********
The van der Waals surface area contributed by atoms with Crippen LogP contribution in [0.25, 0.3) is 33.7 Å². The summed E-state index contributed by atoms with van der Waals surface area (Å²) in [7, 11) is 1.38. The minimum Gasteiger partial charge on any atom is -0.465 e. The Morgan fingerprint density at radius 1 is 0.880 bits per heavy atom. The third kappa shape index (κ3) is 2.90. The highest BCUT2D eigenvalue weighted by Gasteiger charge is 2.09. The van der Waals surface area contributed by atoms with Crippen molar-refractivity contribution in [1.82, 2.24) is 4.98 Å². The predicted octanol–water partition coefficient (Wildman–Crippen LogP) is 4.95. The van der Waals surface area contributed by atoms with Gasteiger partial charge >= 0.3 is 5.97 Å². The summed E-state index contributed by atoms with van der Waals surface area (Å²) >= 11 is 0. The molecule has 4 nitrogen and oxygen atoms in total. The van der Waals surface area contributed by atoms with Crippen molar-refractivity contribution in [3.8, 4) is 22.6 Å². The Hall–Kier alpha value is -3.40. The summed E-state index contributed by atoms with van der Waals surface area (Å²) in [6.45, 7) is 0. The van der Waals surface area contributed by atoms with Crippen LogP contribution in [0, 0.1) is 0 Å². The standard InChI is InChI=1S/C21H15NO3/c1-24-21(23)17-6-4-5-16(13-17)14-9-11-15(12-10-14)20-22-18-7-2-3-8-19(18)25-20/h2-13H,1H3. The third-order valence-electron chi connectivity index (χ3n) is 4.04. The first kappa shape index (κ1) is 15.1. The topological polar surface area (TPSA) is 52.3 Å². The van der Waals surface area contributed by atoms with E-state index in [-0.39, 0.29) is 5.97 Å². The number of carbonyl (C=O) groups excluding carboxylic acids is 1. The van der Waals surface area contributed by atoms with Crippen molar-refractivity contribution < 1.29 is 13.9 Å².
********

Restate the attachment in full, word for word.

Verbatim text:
The van der Waals surface area contributed by atoms with Crippen LogP contribution in [0.25, 0.3) is 33.7 Å². The summed E-state index contributed by atoms with van der Waals surface area (Å²) in [7, 11) is 1.38. The minimum Gasteiger partial charge on any atom is -0.465 e. The Morgan fingerprint density at radius 1 is 0.880 bits per heavy atom. The third kappa shape index (κ3) is 2.90. The highest BCUT2D eigenvalue weighted by Gasteiger charge is 2.09. The van der Waals surface area contributed by atoms with Crippen molar-refractivity contribution in [1.82, 2.24) is 4.98 Å². The predicted octanol–water partition coefficient (Wildman–Crippen LogP) is 4.95. The van der Waals surface area contributed by atoms with Gasteiger partial charge >= 0.3 is 5.97 Å². The summed E-state index contributed by atoms with van der Waals surface area (Å²) >= 11 is 0. The molecule has 4 nitrogen and oxygen atoms in total. The van der Waals surface area contributed by atoms with Crippen molar-refractivity contribution in [3.8, 4) is 22.6 Å². The Hall–Kier alpha value is -3.40. The summed E-state index contributed by atoms with van der Waals surface area (Å²) in [6.45, 7) is 0. The van der Waals surface area contributed by atoms with Crippen LogP contribution in [0, 0.1) is 0 Å². The standard InChI is InChI=1S/C21H15NO3/c1-24-21(23)17-6-4-5-16(13-17)14-9-11-15(12-10-14)20-22-18-7-2-3-8-19(18)25-20/h2-13H,1H3. The third-order valence-electron chi connectivity index (χ3n) is 4.04. The first kappa shape index (κ1) is 15.1. The topological polar surface area (TPSA) is 52.3 Å². The van der Waals surface area contributed by atoms with E-state index in [-0.39, 0.29) is 5.97 Å². The number of carbonyl (C=O) groups excluding carboxylic acids is 1. The van der Waals surface area contributed by atoms with Crippen molar-refractivity contribution < 1.29 is 13.9 Å².